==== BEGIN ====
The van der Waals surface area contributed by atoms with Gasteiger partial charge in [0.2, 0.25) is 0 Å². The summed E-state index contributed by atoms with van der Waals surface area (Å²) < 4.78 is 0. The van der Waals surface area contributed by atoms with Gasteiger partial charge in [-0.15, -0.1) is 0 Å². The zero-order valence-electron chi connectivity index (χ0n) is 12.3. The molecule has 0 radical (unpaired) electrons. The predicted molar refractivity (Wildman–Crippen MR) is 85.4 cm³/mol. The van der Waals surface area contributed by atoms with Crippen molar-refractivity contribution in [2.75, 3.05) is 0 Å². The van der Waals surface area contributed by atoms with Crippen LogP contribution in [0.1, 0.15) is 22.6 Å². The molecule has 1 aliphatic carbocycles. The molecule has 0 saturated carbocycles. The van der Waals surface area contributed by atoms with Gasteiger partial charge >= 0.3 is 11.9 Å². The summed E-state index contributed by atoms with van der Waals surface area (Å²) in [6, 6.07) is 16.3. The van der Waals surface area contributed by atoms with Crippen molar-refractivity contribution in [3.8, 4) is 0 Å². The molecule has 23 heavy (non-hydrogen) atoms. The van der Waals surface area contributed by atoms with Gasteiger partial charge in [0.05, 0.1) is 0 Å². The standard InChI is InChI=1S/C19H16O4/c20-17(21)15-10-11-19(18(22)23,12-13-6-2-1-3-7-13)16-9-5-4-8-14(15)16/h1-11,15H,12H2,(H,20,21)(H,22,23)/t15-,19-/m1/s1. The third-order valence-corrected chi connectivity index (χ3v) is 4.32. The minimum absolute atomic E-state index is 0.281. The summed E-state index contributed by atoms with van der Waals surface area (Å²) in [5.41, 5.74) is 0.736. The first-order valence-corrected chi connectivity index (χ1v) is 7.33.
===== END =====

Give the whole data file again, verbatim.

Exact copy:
The van der Waals surface area contributed by atoms with Gasteiger partial charge in [0.2, 0.25) is 0 Å². The summed E-state index contributed by atoms with van der Waals surface area (Å²) < 4.78 is 0. The van der Waals surface area contributed by atoms with Gasteiger partial charge in [-0.15, -0.1) is 0 Å². The zero-order valence-electron chi connectivity index (χ0n) is 12.3. The molecule has 0 radical (unpaired) electrons. The predicted molar refractivity (Wildman–Crippen MR) is 85.4 cm³/mol. The van der Waals surface area contributed by atoms with Crippen molar-refractivity contribution in [2.75, 3.05) is 0 Å². The van der Waals surface area contributed by atoms with Crippen LogP contribution in [0.1, 0.15) is 22.6 Å². The molecule has 1 aliphatic carbocycles. The molecule has 0 saturated carbocycles. The van der Waals surface area contributed by atoms with Gasteiger partial charge >= 0.3 is 11.9 Å². The summed E-state index contributed by atoms with van der Waals surface area (Å²) in [6, 6.07) is 16.3. The van der Waals surface area contributed by atoms with Crippen molar-refractivity contribution in [3.8, 4) is 0 Å². The molecule has 23 heavy (non-hydrogen) atoms. The van der Waals surface area contributed by atoms with Gasteiger partial charge in [0.05, 0.1) is 0 Å². The standard InChI is InChI=1S/C19H16O4/c20-17(21)15-10-11-19(18(22)23,12-13-6-2-1-3-7-13)16-9-5-4-8-14(15)16/h1-11,15H,12H2,(H,20,21)(H,22,23)/t15-,19-/m1/s1. The third-order valence-corrected chi connectivity index (χ3v) is 4.32. The minimum absolute atomic E-state index is 0.281. The summed E-state index contributed by atoms with van der Waals surface area (Å²) in [5.41, 5.74) is 0.736. The first-order valence-corrected chi connectivity index (χ1v) is 7.33.